FIG. 12 further illustrates how resizing of the grid 104 may be. implemented based on the user manipulating the grid 104. As previously discussed with reference to FIG. 6, movement along the locus 120 introduces no modification to the grid spacing of the relevant vertical or horizontal grid line. Movement transverse the relevant line causes a change in spacing between that and adjacent parallel grid line. However, as depicted in FIG. 12, movement of the mouse 43 that causes the cruciform pointer 118 to leave the locus 120 and traverse in the grid 104 in the direction of, say, the arrow 138 activates an alternate mechanism for determining the grid resizing. As the locus 120 is departed, an imaginary line 134 becomes activated to divide the adjacent grid area into two portions 136 and 137 (portion 136 being shaded in FIG. 12 for the purposes of this description). As seen, the line 134 represents a diagonal division of the grid area to the extent that, in the preferred embodiment, movement of the cruciform pointer 118 within either grid line 106 or 108 outside the locus 120 is interpreted as movement affecting the spacing of the other grid line 108 or 106 respectively. Further, in the preferred embodiment, outside of the locus 120, movement transverse the grid 104 is not permitted. As a consequence, in the preferred embodiment, essentially equal but opposite mechanisms are used for resizing the grid depending on whether the cruciform pointer 188 lies on the locus 120. FIGS. 13 and 14 depict an alternative embodiment where resizing the print preview is in response to selection and movement of a point within the grid. FIG. 13 shows a window 100 in which a print preview is displayed, where each displayable page 146, 148 is surrounded by a (non-active) border 142, 144 separated by a grid 140. This form of “border” preview is often encountered when it is desired that the previewed page not fill the entire display window 100. Such may occur in the transition form one-page to two-page previewing, or vice versa. In this embodiment, the user is enable, using the mouse 43 and the mouse pointer 116, to select any point (eg. point 150) within the window 100, and drag that point 150, in this example via a vector 152, to another point 154 within the window 100. At that time, the computer system 40 determines the extent of translation and resizes the grid to provide a new print preview. In the embodiment of FIG. 13 the point 154 represent the centre of the preview of the page 146 and is moved to the point 154 coincident with an intersection in the grid 140. As a consequence, the location of the point 150 within the window 100 becomes, in the altered print preview, the centre of the altered print preview of the page 146. This is seen in FIG. 14 where two example of the amended print preview are shown. In a first example, the amended print preview 158 remains the same size of the preview 146 whereas in the second example, the amended preview 160 increase in size proportionally with the increase in size of the grid 140 to the grid 156. Significantly, the centre of each of the previews 158 and 160 remain positioned coincident with the point 154. The grids 140 and 156 in these embodiments, although not directly manipulated by the user as in the previous embodiments, continue to perform a reference role for the user by assisting the user to interpret the relative size of the preview formed by a certain click and drag operation on a point.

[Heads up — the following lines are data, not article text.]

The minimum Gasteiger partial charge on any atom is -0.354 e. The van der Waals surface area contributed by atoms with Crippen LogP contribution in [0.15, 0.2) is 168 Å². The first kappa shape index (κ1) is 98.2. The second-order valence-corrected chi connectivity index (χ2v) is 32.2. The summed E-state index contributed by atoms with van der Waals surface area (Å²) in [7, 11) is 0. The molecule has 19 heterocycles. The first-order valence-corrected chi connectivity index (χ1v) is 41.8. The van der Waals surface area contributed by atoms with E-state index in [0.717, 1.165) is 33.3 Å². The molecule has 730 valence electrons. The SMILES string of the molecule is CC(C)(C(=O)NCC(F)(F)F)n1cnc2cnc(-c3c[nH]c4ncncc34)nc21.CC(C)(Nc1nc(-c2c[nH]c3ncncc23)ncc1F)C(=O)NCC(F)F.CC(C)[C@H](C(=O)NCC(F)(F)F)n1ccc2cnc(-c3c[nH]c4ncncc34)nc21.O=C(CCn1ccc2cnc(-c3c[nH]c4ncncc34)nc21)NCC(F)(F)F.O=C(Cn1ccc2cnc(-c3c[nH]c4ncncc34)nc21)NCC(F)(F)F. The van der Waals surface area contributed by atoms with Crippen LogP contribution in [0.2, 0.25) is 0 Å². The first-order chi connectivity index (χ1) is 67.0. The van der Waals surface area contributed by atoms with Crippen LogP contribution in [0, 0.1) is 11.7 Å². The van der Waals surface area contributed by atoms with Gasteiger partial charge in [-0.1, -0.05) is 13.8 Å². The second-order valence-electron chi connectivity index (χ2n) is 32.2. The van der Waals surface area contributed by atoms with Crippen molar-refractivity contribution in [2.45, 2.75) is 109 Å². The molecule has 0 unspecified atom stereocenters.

The calculations performed in the preferred embodiments operate to determine the displayed grid size as a proportion of the original page size, which is then multiplied by the page size to give the new size for the amended print preview. On initiation, the grid is derived from the page size.